This week, Microsoft officially launched a preview of Windows 8.1 to the public during its annual developer’s conference. While Microsoft showed some of the changes at Computex last month, this is the first official launch of the update. The free test version is available for download, with the full version to be released later in the year.
Return of the “Start” Button
One of the biggest changes in this update is the return of the “Start” button in Windows. This became a controversy for Microsoft since they took away the button in Windows 8. The company’s reasoning for this, was to make Windows 8 appear similar on all platforms- PC, mobile, and tablets. It was also to integrate apps and attract app developers. Microsoft was criticized for this new start screen in Windows 8, which replaced the “start” button with tile-like features- instead of the traditional PC menu. This change confused long-time users of the operating system and caused a slower than expected change to the new software.
Microsoft CEO Steve Ballmer confirmed its return by stating, “Let’s make it easier to start applications in the way we are used to. We will bring back the start button, and you can boot straight to the desktop if you want to.” He followed up by saying, “We have refined the blend of our desktop experience and our modern app experience.”
While the return of the start button is a return to a more traditional Windows platform, the new software is still app friendly. This has helped customers ease into the change. It allows users to easily see a list of their apps simply by swiping up on the screen (for touch screen devices). The new Windows 8.1 also includes an improved “search” feature, which lets users search for apps, documents, or items on the internet- all in one search bar.
At the developer’s conference, Julie Larson-Green (head of Windows at Microsoft) showed off a tablet running Windows 8.1. It has new features that make it easier for touch based devices. “This update shows how much more responsive our engineering has become,” she stated. “We have had over 800 updates to Windows 8 since we launched it.” Larson-Green showed off a range of touchscreen PCs running Windows 8.1. She showed new sliding techniques that allow users to slide along the screen’s space bar to select items from the main menu. “Pretty much every screen you own is going to be touch,” she said.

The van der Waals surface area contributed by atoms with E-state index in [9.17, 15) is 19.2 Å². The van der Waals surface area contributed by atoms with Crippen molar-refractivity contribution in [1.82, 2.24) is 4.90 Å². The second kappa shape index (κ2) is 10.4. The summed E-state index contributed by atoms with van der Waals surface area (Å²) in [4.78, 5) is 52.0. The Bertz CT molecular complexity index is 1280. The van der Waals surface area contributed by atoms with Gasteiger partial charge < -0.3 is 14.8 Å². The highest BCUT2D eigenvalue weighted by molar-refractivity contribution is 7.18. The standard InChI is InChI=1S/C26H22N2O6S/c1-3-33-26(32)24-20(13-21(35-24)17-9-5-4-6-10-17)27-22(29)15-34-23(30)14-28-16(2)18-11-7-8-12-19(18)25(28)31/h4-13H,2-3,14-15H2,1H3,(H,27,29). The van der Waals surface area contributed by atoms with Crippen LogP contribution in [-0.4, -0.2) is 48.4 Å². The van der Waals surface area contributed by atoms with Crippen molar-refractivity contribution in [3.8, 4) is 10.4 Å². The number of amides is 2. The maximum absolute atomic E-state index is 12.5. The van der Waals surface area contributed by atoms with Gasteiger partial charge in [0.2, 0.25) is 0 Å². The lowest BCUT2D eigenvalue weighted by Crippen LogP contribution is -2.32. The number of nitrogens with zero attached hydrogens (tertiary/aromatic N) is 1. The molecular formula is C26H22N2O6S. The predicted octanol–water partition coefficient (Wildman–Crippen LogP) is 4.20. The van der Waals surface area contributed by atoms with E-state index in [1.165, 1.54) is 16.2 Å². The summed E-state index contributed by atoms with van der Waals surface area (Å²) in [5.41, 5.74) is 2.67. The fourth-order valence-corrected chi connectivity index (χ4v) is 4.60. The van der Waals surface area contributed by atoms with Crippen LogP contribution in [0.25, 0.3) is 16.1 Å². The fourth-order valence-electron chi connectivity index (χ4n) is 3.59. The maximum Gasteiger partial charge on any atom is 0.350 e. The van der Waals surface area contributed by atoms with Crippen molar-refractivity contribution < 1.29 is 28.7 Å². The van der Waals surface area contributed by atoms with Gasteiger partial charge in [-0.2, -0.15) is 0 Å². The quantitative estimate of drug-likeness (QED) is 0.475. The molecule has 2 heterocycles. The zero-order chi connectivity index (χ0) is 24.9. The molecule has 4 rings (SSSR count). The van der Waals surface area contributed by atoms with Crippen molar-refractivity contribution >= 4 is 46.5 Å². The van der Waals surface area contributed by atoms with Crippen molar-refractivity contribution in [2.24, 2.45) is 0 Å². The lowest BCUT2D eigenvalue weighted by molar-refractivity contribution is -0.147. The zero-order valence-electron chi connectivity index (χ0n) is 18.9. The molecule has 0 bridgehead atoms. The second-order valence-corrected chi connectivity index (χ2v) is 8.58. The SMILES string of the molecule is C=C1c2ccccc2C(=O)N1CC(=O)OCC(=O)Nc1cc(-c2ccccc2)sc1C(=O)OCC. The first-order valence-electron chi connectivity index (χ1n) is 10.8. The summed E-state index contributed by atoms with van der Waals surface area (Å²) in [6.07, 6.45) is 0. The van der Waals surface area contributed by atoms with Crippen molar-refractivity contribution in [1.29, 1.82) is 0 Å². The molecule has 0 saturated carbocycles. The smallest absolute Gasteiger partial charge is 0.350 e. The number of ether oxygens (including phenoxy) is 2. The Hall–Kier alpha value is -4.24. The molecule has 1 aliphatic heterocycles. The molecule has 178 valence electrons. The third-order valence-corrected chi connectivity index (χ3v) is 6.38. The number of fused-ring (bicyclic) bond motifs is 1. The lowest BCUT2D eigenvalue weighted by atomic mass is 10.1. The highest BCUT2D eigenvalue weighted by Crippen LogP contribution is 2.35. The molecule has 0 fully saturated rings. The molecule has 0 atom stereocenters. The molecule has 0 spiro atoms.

Other New Features
Microsoft has built direct support for 3D printers and even Lego robotic kits into Windows 8.1. Larson-Green also showed off a redesigned Xbox Music app that is integrated into all versions of Windows 8. This app is a music-streaming service which allows Microsoft to compete with other music-streaming companies. It allows users to stream and buy music from anywhere in Windows.
Windows 8.1 aims to let users customize the start screen by changing the size of app icon titles or controlling which apps appear. Ballmer also promised the company would continue to tweak the software to make it more customize-able and user friendly. Microsoft’s latest internet browser, Internet Explorer 11 is also included with Windows 8.1
Microsoft has sold more than 100 million Windows 8 licenses since October. However, the company must keep up with changing markets. PCs sales are dwindling and tablets are on the rise. Also, heavy competition with companies such as Apple has forced Microsoft to be innovative and push for technologies that can integrate the use of apps. Microsoft’s Surface has taken less than 2 percent of the tablet market. In order to stay competitive, Microsoft has been forced to stay away from the traditional PC model and create newer software that can be used on Tablets and other touch devices. But while touch-screen users tend to enjoy the new tile based interface, many traditional users complained about the new design being confusing. Balancing innovation while keeping loyal users happy will be a challenge for Microsoft in the future. For now, it seems as if Windows 8.1 is a great balance between a new interface and the traditional “start” menu that past users are accustomed to.